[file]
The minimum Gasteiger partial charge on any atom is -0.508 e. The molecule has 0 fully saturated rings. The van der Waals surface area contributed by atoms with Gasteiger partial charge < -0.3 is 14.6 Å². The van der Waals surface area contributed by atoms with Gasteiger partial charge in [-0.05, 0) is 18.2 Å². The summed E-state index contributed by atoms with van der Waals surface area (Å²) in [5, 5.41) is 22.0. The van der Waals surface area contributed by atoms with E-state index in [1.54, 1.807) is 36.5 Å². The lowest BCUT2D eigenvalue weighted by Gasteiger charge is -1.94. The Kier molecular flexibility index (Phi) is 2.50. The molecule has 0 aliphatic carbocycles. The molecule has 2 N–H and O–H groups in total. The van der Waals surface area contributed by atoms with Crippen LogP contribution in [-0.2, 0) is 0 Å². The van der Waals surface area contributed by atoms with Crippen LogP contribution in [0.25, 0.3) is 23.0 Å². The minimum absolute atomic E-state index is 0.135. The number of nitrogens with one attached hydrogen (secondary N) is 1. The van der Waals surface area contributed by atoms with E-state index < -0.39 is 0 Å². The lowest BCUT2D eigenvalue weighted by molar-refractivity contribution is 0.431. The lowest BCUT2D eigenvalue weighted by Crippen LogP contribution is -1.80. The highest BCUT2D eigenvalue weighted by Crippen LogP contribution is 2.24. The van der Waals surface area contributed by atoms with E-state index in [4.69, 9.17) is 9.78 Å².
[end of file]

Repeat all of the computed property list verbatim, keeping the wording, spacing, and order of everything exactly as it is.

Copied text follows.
The minimum Gasteiger partial charge on any atom is -0.508 e. The molecule has 0 fully saturated rings. The van der Waals surface area contributed by atoms with Gasteiger partial charge < -0.3 is 14.6 Å². The van der Waals surface area contributed by atoms with Gasteiger partial charge in [-0.05, 0) is 18.2 Å². The summed E-state index contributed by atoms with van der Waals surface area (Å²) in [5, 5.41) is 22.0. The van der Waals surface area contributed by atoms with E-state index in [1.54, 1.807) is 36.5 Å². The lowest BCUT2D eigenvalue weighted by Gasteiger charge is -1.94. The Kier molecular flexibility index (Phi) is 2.50. The molecule has 0 aliphatic carbocycles. The molecule has 2 N–H and O–H groups in total. The van der Waals surface area contributed by atoms with Crippen LogP contribution in [-0.2, 0) is 0 Å². The van der Waals surface area contributed by atoms with Crippen LogP contribution in [0.25, 0.3) is 23.0 Å². The minimum absolute atomic E-state index is 0.135. The number of nitrogens with one attached hydrogen (secondary N) is 1. The van der Waals surface area contributed by atoms with E-state index < -0.39 is 0 Å². The lowest BCUT2D eigenvalue weighted by molar-refractivity contribution is 0.431. The lowest BCUT2D eigenvalue weighted by Crippen LogP contribution is -1.80. The highest BCUT2D eigenvalue weighted by Crippen LogP contribution is 2.24. The van der Waals surface area contributed by atoms with E-state index in [4.69, 9.17) is 9.78 Å².